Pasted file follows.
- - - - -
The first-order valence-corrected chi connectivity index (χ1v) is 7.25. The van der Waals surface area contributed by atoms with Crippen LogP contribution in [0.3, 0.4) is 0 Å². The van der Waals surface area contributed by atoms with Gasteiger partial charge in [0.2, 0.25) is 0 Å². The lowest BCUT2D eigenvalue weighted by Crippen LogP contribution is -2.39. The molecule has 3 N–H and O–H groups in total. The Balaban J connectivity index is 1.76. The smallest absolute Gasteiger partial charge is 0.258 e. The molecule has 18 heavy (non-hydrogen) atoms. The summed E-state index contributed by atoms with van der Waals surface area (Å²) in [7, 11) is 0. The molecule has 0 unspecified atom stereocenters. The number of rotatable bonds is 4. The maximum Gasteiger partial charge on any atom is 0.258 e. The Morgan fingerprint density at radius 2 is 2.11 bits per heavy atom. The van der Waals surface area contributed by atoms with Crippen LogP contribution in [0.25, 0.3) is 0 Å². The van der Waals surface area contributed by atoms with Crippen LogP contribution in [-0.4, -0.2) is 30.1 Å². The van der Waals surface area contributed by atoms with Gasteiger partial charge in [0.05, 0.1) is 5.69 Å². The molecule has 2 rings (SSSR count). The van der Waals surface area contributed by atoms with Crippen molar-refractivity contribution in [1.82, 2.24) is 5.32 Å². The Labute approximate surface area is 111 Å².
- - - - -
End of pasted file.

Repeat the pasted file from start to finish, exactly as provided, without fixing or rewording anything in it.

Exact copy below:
The first-order valence-corrected chi connectivity index (χ1v) is 7.25. The van der Waals surface area contributed by atoms with Crippen LogP contribution in [0.3, 0.4) is 0 Å². The van der Waals surface area contributed by atoms with Gasteiger partial charge in [0.2, 0.25) is 0 Å². The lowest BCUT2D eigenvalue weighted by Crippen LogP contribution is -2.39. The molecule has 3 N–H and O–H groups in total. The Balaban J connectivity index is 1.76. The smallest absolute Gasteiger partial charge is 0.258 e. The molecule has 18 heavy (non-hydrogen) atoms. The summed E-state index contributed by atoms with van der Waals surface area (Å²) in [7, 11) is 0. The molecule has 0 unspecified atom stereocenters. The number of rotatable bonds is 4. The maximum Gasteiger partial charge on any atom is 0.258 e. The Morgan fingerprint density at radius 2 is 2.11 bits per heavy atom. The van der Waals surface area contributed by atoms with Crippen LogP contribution in [0.25, 0.3) is 0 Å². The van der Waals surface area contributed by atoms with Crippen LogP contribution in [-0.4, -0.2) is 30.1 Å². The van der Waals surface area contributed by atoms with Gasteiger partial charge in [0.05, 0.1) is 5.69 Å². The molecule has 2 rings (SSSR count). The van der Waals surface area contributed by atoms with Crippen molar-refractivity contribution in [1.82, 2.24) is 5.32 Å². The Labute approximate surface area is 111 Å².